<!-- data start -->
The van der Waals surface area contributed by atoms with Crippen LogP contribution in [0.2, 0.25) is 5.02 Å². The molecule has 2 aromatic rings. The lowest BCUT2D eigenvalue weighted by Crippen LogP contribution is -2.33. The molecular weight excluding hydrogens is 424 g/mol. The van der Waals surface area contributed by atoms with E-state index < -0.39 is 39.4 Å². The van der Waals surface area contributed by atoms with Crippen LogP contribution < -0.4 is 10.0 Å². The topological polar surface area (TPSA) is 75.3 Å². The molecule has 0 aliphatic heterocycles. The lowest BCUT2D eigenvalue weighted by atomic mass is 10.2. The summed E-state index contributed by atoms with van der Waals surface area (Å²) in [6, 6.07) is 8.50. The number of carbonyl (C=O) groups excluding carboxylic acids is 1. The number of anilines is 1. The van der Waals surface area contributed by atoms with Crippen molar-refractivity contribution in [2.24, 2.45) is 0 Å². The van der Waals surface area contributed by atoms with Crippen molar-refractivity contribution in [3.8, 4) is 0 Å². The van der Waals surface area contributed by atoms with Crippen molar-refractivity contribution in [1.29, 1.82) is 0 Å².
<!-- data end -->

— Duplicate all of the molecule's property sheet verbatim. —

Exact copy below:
The van der Waals surface area contributed by atoms with Crippen LogP contribution in [0.2, 0.25) is 5.02 Å². The molecule has 2 aromatic rings. The lowest BCUT2D eigenvalue weighted by Crippen LogP contribution is -2.33. The molecular weight excluding hydrogens is 424 g/mol. The van der Waals surface area contributed by atoms with E-state index < -0.39 is 39.4 Å². The van der Waals surface area contributed by atoms with Crippen LogP contribution < -0.4 is 10.0 Å². The topological polar surface area (TPSA) is 75.3 Å². The molecule has 0 aliphatic heterocycles. The lowest BCUT2D eigenvalue weighted by atomic mass is 10.2. The summed E-state index contributed by atoms with van der Waals surface area (Å²) in [6, 6.07) is 8.50. The number of carbonyl (C=O) groups excluding carboxylic acids is 1. The number of anilines is 1. The van der Waals surface area contributed by atoms with Crippen molar-refractivity contribution in [2.24, 2.45) is 0 Å². The van der Waals surface area contributed by atoms with Crippen molar-refractivity contribution in [3.8, 4) is 0 Å². The van der Waals surface area contributed by atoms with Crippen molar-refractivity contribution in [1.29, 1.82) is 0 Å².